I happened to have the honour to preside last year over a Joint Committee of Lords and Commons on the big subject of the nationality of married women, and the curious result occurred that the five members of your Lordships' House agreed with my Report, which was that there should be no alteration in the law with regard to married women as it stands at present, while five members of the other House agreed with my noble friend Lord Danesfort, who was then a member of the other House. We agreed to differ, therefore, and report our differences to the two Houses. In the course of that Inquiry cases such as the one brought forward this afternoon by my noble friend were urged upon us as a reason for altering the general law on the subject—namely, altering the general law that a woman on marriage takes the nationality of her husband. Those who agreed with me on the Committee felt that they were not prepared to alter the general law on special cases of this sort, but they did recommend that when the opportunity came for dealing with this subject in relation to the particular subject on which they arose there should be a possibility of an amendment of the law.

On this question of the teacher it happens that a very favourable opportunity will occur next year, because I have given an undertaking in this House that the whole question of superannuation in connection with teachers shall then be brought forward in the shape of a Bill if the present Government is in office. That Bill would offer an opportunity by which we can correct this hardship without touching the general law on the subject. In the remarks with which he put this Question, the noble Earl alluded to the Old Age Pensions Act, which he said offered a possible precedent for some such provision in the measure relating to superannuation. I might read what that Act provides in connection with a case very similar to the present one. It provides that if, at the date of the receipt of an old age pension, the alien husband is dead, or the marriage with the alien has been dissolved, or annulled, or the recipient of the pension has for a period of not less than two years up to the date been legally separated from or deserted by the alien, the disqualification for pension shall not exist. It seems to me that that provision is a precedent and a model on which a hardship of this sort might be provided against in the Superannuation Bill.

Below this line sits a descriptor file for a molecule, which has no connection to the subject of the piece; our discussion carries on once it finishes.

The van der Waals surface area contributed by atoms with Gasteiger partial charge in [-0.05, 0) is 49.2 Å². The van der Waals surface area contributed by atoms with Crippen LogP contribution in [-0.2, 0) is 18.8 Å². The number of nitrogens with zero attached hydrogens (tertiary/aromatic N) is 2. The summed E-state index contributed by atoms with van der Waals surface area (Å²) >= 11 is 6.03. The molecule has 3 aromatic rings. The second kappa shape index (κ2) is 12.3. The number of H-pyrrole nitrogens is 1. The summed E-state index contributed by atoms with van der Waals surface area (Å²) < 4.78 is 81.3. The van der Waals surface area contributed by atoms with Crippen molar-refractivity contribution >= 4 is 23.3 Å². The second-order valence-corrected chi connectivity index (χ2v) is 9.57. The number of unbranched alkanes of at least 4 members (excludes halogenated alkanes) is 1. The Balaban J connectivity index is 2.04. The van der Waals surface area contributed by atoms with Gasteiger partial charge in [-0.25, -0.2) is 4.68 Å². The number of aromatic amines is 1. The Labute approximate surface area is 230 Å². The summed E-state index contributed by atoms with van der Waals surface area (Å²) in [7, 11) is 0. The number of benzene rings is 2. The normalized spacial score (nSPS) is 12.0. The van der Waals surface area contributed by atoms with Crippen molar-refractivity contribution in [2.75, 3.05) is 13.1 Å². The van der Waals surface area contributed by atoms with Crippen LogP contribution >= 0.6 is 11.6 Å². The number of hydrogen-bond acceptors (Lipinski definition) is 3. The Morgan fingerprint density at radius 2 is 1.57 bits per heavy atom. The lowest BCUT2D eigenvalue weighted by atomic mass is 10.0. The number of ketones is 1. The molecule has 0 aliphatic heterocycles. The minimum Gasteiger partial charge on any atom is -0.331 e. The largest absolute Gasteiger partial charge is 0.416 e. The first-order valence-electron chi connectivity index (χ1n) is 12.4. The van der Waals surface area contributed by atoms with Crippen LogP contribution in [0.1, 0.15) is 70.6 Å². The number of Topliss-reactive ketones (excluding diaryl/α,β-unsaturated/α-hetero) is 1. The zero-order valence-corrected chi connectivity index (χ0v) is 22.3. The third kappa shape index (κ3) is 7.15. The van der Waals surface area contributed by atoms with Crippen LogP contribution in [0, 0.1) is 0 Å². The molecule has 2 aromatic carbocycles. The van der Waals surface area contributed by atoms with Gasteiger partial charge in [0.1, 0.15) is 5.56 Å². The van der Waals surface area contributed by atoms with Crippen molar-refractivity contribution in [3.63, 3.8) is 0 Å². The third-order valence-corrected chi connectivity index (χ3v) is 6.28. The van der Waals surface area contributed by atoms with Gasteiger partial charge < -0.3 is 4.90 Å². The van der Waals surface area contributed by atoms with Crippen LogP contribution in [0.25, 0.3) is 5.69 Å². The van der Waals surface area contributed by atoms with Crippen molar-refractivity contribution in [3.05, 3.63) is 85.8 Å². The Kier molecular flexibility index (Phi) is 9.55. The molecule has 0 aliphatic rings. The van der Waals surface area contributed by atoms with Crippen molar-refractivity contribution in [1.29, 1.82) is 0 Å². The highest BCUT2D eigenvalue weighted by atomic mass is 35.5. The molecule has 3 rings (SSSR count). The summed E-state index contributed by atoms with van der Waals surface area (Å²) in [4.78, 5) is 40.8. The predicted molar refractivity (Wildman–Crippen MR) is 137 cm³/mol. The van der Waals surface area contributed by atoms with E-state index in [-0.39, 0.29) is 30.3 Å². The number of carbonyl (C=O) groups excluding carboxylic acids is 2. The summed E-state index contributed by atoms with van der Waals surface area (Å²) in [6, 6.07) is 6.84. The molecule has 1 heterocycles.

While I do not make any promise with regard to an exactly similar clause in the Superannuation Bill of next year—in fact, I am not prepared to make any promise at all—yet, at the same time, I can assure the noble Earl that the principle underlying this particular case will meet with most favourable consideration on the part of the Education Department. The noble Earl knows the difficulties of making promises with regard to future legislation far better than I do, and I think he will realise that that is the furthest extent to which I can go. I think he ought to be well satisfied with that reply on the part of His Majesty's Government.


My Lords, I may say that I am completely satisfied with the reply of my noble friend opposite. I agree with him as to the danger of making a definite promise with regard to future legislation. I quite understand that it is out of the question to deal with this without legislation and I thought that the noble Lord understood that.


Yes, certainly.